More powerful focusing magnets and new optics . New, more powerful superconducting quadrupole magnets will be installed on either side of the ATLAS and CMS experiments to focus the particle bunches before they meet. These magnets will be made of a superconducting compound, niobium-tin, used for the first time in an accelerator, which will make it possible to achieve higher magnetic fields than the niobium-titanium alloy used for the current LHC magnets (12 teslas as opposed to 8). Twenty-four new quadrupole magnets are currently in production. The use of niobium-tin magnets is an opportunity to test this technology for future accelerators. New beam optics (the way the beams are tilted and focused) will notably make it possible to maintain a constant collision rate throughout the lifespan of the beam.

“Crab cavities” for tilting the beams This innovative superconducting equipment will give the particle bunches a transverse momentum before they meet, enlarging the overlap area of the two bunches and thus increasing the probability of collisions. A total of sixteen crab cavities will be installed on either side of each of the ATLAS and CMS experiments.

Reinforced machine protection As the beams will contain more particles, machine protection will need to be reinforced. Around one hundred new, more effective collimators will be installed, replacing or supplementing the existing ones. These devices absorb particles that stray from the beam trajectory and might otherwise damage the machine.v More compact and powerful bending magnets. Two of the current bending magnets will be replaced with two pairs of shorter bending magnets and two collimators. Made of the superconducting niobium-tin compound, these new dipole magnets will generate a magnetic field of 11 teslas, compared with the 8.3 teslas of today’s dipole magnets, and will thus bend the trajectory of the protons over a shorter distance. Innovative superconducting links. Innovative superconducting power lines will connect the power converters to the accelerator. These cables, which are around one hundred metres long, are made of a superconducting material, magnesium diboride, that works at a higher temperature than that of the magnets. They will be able to carry currents of record intensities, up to 100 000 amps! An upgraded accelerator chain The HL-LHC’s performance will also rely upon the injector chain, i.e. the four machines that pre-accelerate the beams before sending them into the 27-kilometre ring. This accelerator chain is being upgraded. A new linear accelerator, Linac4, the first link in the chain, is in the testing phase before replacing today’s Linac2. Upgrades are also planned for the three other links in the accelerator chain: the PS Booster, the PS and the SPS.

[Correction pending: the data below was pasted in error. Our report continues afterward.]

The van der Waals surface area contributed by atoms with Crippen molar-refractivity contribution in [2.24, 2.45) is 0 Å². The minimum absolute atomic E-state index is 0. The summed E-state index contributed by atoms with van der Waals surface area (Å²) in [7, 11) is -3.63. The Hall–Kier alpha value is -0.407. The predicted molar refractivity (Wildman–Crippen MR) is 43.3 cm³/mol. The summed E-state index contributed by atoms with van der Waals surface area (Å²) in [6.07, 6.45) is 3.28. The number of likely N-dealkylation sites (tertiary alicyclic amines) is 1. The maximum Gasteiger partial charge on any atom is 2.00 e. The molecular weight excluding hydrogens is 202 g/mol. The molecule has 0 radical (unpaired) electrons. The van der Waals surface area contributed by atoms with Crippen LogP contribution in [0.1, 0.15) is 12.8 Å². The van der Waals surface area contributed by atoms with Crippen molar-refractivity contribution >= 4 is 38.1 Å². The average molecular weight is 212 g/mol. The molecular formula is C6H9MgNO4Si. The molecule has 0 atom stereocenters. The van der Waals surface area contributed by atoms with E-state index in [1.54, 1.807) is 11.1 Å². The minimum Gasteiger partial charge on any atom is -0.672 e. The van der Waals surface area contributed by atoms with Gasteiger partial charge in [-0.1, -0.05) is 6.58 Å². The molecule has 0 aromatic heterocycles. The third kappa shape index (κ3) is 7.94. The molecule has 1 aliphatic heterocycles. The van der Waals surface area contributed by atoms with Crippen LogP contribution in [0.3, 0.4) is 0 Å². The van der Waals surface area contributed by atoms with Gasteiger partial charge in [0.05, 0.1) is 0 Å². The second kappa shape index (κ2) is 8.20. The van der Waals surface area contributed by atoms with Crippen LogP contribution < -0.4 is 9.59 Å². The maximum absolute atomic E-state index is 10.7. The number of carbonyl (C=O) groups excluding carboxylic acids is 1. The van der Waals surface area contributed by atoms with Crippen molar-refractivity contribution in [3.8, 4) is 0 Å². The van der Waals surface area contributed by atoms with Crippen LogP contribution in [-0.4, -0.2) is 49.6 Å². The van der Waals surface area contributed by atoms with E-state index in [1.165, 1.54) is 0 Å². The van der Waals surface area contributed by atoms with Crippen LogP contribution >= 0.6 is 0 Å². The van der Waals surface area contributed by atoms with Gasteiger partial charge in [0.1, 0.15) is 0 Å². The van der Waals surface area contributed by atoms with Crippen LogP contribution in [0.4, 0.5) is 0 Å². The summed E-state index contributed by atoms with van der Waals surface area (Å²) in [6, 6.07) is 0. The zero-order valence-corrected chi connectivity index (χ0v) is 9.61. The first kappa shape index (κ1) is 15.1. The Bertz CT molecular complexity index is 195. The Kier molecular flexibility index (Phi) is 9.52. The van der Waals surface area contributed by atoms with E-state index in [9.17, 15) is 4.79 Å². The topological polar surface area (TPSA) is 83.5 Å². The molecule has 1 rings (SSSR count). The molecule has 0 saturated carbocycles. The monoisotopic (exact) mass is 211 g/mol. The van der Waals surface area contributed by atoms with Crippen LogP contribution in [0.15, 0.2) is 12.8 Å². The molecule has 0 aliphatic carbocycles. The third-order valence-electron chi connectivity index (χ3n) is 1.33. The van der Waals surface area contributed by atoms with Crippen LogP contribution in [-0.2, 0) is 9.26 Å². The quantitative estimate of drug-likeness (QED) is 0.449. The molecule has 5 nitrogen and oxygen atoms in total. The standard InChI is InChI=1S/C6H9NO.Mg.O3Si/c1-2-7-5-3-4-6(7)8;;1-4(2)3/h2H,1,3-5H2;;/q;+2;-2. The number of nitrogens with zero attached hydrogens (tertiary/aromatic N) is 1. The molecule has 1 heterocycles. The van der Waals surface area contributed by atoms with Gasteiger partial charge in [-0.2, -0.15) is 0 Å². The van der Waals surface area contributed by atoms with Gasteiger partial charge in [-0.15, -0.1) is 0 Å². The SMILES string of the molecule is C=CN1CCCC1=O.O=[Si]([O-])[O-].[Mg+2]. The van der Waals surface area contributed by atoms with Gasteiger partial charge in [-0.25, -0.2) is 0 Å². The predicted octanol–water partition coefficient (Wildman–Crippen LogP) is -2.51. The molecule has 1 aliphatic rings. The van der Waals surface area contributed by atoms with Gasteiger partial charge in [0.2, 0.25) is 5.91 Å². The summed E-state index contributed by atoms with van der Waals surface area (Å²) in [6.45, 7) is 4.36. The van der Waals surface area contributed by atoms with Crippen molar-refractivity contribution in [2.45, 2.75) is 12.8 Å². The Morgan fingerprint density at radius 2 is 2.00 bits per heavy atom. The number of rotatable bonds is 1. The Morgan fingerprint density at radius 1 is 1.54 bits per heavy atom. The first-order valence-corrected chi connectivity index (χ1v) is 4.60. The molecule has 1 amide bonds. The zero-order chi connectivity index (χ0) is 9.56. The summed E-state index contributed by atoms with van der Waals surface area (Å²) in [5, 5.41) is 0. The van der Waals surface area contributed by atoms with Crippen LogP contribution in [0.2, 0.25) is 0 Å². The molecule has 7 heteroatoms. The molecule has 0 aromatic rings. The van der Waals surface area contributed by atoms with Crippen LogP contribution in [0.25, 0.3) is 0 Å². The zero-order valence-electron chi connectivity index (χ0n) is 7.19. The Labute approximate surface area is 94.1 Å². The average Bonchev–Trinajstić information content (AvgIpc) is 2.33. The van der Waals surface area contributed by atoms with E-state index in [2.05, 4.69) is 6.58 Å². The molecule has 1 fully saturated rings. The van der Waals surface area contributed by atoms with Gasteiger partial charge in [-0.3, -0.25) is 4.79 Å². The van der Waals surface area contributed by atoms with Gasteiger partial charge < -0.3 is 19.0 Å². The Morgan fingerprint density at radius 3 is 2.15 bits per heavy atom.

• What is the work schedule? In order to install the new equipment and move certain components around, new underground structures and surface buildings are required.
  • The civil engineering work began in April 2018 at LHC Point 1 (in Meyrin, Switzerland), where the ATLAS experiment is located, and at LHC Point 5 (in Cessy, France), the site of the CMS experiment. A shaft of around 80 metres will be dug on each site, as well as an underground cavern and a 300-metre-long service tunnel. This service tunnel will be linked to the LHC tunnel by four connecting tunnels. Five surface buildings will be built on each site.
  • In the meantime, the new equipment is being manufactured in Europe, Japan and the United States. Canada and China have also expressed an interest in supporting the project and contributing to the production of the state- of-the-art equipment. The experiments are also preparing for major upgrades of their detectors to deal with the deluge of data promised by the HL-LHC.
  • Installation of the first components will begin during the second long shutdown of the LHC, between 2019 and 2021. But most of the equipment and the major experiment upgrades will be installed during Long Shutdown 3, between 2025 and 2027.
  • How much will the High-Luminosity LHC cost? The materials budget for the accelerator is set at 950 million Swiss francs between 2015 and 2026, assuming a constant CERN budget.